Thursday, August 16, 2007

Still learning about son

In many ways, we know nothing about my son. He’s almost 11 months old.

We see him do something new and think, is that what he will be?

Yet we still aren’t sure what color his hair will be, permanently. It seems blond right now. But I was blond as a child, they say. His mother is blond, but my son doesn’t use any such products on his hair. (That line might have been a suicide attempt. Not sure.)

I watch him throw things around, with his left arm more than his right arm lately. And they are tossed with such force.

He will be a major league pitcher, I think. A quarterback. I’m sure of it.

His little donut ring toy — he rolls it around, so he might could be a bowler. Or maybe a mechanic or a tire changer on a NASCAR race team.

His favorite toy right now is a little wooden biplane with big wheels. It’s meant to be ridden somewhat like a tricycle, but his feet don’t reach the ground when he’s on it. But he leans on it and it’s helping him learn to walk.

He can roll along so good with it — he loves it.

Will he be a pilot?

Or a runner? That would be certainly falling far from the vine, as his daddy isn’t a runner. I’m not even a brisk walker.

He’s a good boy. I’ve heard people say that about their kids and seen evidence, quickly, that it isn’t exactly so.

He’s got a little bit of mischief in him, but he does it in plain sight, that little smile on his face letting all know he knows he’s pushing a button.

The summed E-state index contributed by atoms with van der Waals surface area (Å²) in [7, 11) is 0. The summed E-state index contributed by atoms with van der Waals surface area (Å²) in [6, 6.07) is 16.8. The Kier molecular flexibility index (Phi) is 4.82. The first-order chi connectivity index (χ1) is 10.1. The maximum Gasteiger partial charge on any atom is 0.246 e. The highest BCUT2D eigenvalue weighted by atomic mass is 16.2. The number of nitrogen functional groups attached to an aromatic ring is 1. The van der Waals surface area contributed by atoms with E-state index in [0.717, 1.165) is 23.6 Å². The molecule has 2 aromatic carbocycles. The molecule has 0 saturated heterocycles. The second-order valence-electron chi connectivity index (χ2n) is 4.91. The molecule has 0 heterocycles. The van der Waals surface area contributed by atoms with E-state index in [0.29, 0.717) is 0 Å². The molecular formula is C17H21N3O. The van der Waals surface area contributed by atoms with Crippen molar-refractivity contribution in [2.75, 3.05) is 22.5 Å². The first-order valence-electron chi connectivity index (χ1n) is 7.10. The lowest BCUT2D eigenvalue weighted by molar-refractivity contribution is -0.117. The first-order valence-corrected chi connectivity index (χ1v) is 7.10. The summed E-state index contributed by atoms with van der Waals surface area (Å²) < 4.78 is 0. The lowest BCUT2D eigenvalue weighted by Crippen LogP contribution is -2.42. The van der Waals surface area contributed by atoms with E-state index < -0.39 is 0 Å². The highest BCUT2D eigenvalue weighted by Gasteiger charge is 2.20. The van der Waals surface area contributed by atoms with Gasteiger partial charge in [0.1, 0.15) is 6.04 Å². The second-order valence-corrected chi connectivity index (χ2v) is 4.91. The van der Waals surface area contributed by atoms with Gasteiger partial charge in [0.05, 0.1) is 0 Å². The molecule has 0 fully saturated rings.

But he’s 99 percent good and happy, and only unhappy when he bumps his head or has got a cold bigger than the usual baby sniffles.

Whatever happens, I think he will be a gentle man and a gentleman, like his grandfather, for whom he is named.

He got the biplane from my wife’s parents. The maternal grandparents also got him a huge fluffy ball of a toy, a duck. When you squeeze it, it makes a noise, a ducky, coughy kind of noise. That’s his second favorite toy, I think.

He doesn’t squeeze it with a hand or an arm. He attacks it, attacks it like he’s a paramedic doing CPR.

“I … won’t … let you die!” he seems to be saying as he fiercely pushes onto the duck’s “heart.” Is he the next Johnny Gage/Roy DeSoto? (Does anyone remember the guys from “Emergency.”)

We have baby gates at the top and bottom of the stairs. He crawls over to them, stands up, rattles them.

“Let me out, ya screws!” I say everytime I see him do it. He’s like Jimmy Cagney in “White Heat.”

Whatever he becomes, he won’t make a good jail bird, I think.

The way he swished about in the bathtub, we knew he was going to be a great swimmer. I love to swim, but his mother, she used to competitive swim as a girl.

Is he the next Mark Spitz?

So when he got into the pool at my sister’s development, we were surprised he didn’t want to stay in as long as we thought he might. But it was a relief, a bit, to me. I’m not too sure I like the idea of any progeny of mine going about in a Speedo.

He just stares at things at times, and I think he’s going to be a scientist. Deep, deep thoughts.

He pushes a box along, opens things up, tries to take a few things and I think he might be like his Uncle John or his Grandpa Tom. A handy man, good with tools.

We don’t know anything, really. But we look at all he does, simple, silly things, all of it new to him and made new to us.

I don’t want to find out too soon, but I am also dying to find out what this little man might someday become.

Then I change one of his diapers, one of THOSE diapers, and I know.

He’s going to be a politician.